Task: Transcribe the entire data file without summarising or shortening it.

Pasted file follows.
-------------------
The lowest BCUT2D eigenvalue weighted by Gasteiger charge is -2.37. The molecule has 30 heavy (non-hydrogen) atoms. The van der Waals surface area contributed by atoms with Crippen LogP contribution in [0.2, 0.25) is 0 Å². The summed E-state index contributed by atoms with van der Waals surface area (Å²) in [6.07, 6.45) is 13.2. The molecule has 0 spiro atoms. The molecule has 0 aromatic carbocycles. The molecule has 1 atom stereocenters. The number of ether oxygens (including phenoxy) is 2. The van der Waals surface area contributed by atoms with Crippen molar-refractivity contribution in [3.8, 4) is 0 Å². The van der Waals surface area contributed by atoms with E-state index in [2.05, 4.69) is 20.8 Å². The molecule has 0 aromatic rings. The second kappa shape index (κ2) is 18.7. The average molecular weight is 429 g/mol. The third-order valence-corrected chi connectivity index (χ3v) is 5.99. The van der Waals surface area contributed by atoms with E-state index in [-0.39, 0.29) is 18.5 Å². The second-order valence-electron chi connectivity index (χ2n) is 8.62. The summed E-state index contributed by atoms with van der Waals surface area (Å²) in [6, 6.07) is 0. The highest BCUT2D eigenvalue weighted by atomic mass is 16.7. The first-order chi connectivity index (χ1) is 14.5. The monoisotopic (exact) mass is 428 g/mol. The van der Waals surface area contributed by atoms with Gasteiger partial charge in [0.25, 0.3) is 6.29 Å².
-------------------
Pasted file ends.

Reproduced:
The lowest BCUT2D eigenvalue weighted by Gasteiger charge is -2.37. The molecule has 30 heavy (non-hydrogen) atoms. The van der Waals surface area contributed by atoms with Crippen LogP contribution in [0.2, 0.25) is 0 Å². The summed E-state index contributed by atoms with van der Waals surface area (Å²) in [6.07, 6.45) is 13.2. The molecule has 0 spiro atoms. The molecule has 0 aromatic carbocycles. The molecule has 1 atom stereocenters. The number of ether oxygens (including phenoxy) is 2. The van der Waals surface area contributed by atoms with Crippen molar-refractivity contribution in [3.8, 4) is 0 Å². The van der Waals surface area contributed by atoms with E-state index in [2.05, 4.69) is 20.8 Å². The molecule has 0 aromatic rings. The second kappa shape index (κ2) is 18.7. The average molecular weight is 429 g/mol. The third-order valence-corrected chi connectivity index (χ3v) is 5.99. The van der Waals surface area contributed by atoms with E-state index in [-0.39, 0.29) is 18.5 Å². The second-order valence-electron chi connectivity index (χ2n) is 8.62. The summed E-state index contributed by atoms with van der Waals surface area (Å²) in [6, 6.07) is 0. The highest BCUT2D eigenvalue weighted by atomic mass is 16.7. The first-order chi connectivity index (χ1) is 14.5. The monoisotopic (exact) mass is 428 g/mol. The van der Waals surface area contributed by atoms with Gasteiger partial charge in [0.25, 0.3) is 6.29 Å².